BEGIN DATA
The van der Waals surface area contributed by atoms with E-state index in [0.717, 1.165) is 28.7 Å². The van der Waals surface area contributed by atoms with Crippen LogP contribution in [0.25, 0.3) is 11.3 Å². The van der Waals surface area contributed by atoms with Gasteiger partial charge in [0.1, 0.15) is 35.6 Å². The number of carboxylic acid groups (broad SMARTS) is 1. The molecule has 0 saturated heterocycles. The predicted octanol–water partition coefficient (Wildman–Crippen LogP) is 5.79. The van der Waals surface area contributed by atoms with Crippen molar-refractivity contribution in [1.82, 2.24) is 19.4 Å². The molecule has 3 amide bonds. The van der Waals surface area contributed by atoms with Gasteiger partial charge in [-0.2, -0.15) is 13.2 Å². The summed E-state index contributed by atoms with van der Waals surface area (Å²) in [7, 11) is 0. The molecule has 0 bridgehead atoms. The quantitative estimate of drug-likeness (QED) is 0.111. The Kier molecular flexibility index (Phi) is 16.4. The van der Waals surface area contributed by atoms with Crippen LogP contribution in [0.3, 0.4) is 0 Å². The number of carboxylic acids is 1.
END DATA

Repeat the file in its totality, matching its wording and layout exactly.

The van der Waals surface area contributed by atoms with E-state index in [0.717, 1.165) is 28.7 Å². The van der Waals surface area contributed by atoms with Crippen LogP contribution in [0.25, 0.3) is 11.3 Å². The van der Waals surface area contributed by atoms with Gasteiger partial charge in [0.1, 0.15) is 35.6 Å². The number of carboxylic acid groups (broad SMARTS) is 1. The molecule has 0 saturated heterocycles. The predicted octanol–water partition coefficient (Wildman–Crippen LogP) is 5.79. The van der Waals surface area contributed by atoms with Crippen molar-refractivity contribution in [1.82, 2.24) is 19.4 Å². The molecule has 3 amide bonds. The van der Waals surface area contributed by atoms with Gasteiger partial charge in [-0.2, -0.15) is 13.2 Å². The summed E-state index contributed by atoms with van der Waals surface area (Å²) in [7, 11) is 0. The molecule has 0 bridgehead atoms. The quantitative estimate of drug-likeness (QED) is 0.111. The Kier molecular flexibility index (Phi) is 16.4. The van der Waals surface area contributed by atoms with Crippen LogP contribution in [0.3, 0.4) is 0 Å². The number of carboxylic acids is 1.